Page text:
“And this tells us that if you play with the homeostatic functions in that specific time period, for example by dieting or overeating, you can have long-term effects on cortical function,” he said.
The importance of this period of development may shed light on mental illness, which can often appear in late adolescence, and why drug use during that period can have long-lasting effects on behavior, physiology, and disease.
These findings may also provide a new target for treatment. AgRP cells are located in the hypothalamus outside the blood-brain barrier, a feature of the brain that protects them from harmful substances and prevents many drugs from reaching brain tissue.
“This means that these cells are ready to intervene,” Horvath said. “Maybe it can be exploited to alter disorders of higher brain regions.”
The study also adds to a growing body of evidence that cortical function is affected by more primitive areas of the brain and other parts of the body. Horvath recently showed how AgRP cells can also influence the cortex through the mediation of the liver.
“The key message here is that in the brain, there is a very diffuse communication through different pathways,” Horvath said.
Primitive regions such as the hypothalamus affect the higher cortical regions through a myriad of connections, which include the processes of the brain, but also peripheral tissues.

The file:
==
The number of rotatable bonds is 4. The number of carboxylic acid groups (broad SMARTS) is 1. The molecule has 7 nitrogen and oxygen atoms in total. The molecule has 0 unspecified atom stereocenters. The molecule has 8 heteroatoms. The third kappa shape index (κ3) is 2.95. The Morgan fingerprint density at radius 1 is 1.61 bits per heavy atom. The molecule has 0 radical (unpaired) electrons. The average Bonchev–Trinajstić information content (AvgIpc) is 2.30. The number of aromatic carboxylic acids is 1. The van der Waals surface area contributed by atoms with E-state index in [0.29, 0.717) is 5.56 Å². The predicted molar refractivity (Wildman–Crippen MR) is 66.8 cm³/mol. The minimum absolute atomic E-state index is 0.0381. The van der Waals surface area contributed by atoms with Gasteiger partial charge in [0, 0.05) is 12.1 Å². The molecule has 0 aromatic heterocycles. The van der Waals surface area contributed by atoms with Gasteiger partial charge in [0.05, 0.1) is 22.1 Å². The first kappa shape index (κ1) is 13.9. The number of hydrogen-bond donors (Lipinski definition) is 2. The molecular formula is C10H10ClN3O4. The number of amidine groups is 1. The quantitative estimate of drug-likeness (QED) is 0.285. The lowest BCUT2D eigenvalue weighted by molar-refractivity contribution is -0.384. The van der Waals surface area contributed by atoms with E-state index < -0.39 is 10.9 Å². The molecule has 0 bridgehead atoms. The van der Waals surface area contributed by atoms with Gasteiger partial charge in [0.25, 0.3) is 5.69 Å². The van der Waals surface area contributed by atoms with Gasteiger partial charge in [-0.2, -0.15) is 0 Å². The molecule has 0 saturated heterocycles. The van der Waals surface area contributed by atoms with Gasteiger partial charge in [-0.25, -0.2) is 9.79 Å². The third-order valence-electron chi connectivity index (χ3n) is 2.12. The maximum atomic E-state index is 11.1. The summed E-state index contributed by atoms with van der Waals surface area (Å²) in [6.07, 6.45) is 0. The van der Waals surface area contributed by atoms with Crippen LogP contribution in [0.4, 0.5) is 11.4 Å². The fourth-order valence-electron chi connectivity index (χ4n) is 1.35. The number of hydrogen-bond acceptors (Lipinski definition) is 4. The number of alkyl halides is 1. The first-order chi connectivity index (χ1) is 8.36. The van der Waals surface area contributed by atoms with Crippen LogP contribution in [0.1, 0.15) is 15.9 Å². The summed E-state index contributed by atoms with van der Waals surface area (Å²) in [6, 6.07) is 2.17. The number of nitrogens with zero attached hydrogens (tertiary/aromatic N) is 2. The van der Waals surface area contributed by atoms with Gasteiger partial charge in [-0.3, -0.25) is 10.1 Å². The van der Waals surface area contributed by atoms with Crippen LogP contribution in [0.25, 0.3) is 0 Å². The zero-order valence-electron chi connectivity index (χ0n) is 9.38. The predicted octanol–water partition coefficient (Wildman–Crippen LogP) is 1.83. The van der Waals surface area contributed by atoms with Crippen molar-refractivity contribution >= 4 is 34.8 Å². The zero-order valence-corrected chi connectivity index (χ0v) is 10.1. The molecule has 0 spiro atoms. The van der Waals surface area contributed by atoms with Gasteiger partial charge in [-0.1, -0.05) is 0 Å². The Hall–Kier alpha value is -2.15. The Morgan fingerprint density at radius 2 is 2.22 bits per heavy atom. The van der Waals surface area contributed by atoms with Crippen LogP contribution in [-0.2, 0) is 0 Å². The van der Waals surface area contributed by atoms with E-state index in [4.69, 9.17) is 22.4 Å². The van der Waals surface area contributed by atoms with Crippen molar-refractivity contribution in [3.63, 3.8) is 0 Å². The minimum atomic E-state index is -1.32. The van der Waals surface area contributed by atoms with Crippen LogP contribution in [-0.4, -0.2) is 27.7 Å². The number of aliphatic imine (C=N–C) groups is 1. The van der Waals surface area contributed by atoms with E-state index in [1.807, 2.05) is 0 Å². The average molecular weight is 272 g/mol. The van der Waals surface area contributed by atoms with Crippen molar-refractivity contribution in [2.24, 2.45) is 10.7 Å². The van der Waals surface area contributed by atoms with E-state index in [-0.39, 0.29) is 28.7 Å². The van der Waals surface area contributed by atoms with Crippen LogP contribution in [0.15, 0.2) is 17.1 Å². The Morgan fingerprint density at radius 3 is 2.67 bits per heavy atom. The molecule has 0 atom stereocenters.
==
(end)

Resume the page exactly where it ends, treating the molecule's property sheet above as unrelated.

“We’re back in the debate between Camilo Golgi and Ramon y Cajal, who shared the Nobel Prize in 1906, but differed on the principles of how the brain works. Our results seem to favor the forgotten arguments of Camilo Golgi.”
About this Neuroscience Research News
author: Mallory Locklear
Contact: Mallory Locklear – Yale
picture: Photo credited to Yale University
original search: open access.
“AgRP neurons control the structure and function of the medial prefrontal cortex” by Bernardo Stutz et al. Molecular Psychiatry
AgRP neurons control the structure and function of the medial prefrontal cortex
Peptide neurons and AgRP-expressing neurons play a critical role in both the feeding and non-nutritive behaviors of neonatal, adolescent and adult mice, indicating their broad modulatory effect on brain function.
Here we show that constitutive impairment of AgRP neurons or their chemogenetic inhibition surrounding puberty led to both numerical and functional reduction of neurons in the medial prefrontal cortex (mPFC) of rats.
These changes were accompanied by altered oscillatory network activity in the mPFC, impaired sensory gating, and altered ambulatory behavior that could be reversed by administration of clozapine, a non-selective dopamine receptor antagonist. The observed effects of AgRP to the mPFC are partially transmitted via dopaminergic neurons in the ventral tegmental area and may also be transmitted by medial thalamic neurons.
Our results revealed a previously unexpected role for AgRP neurons in controlling neural pathways regulating higher brain functions during development and in adulthood.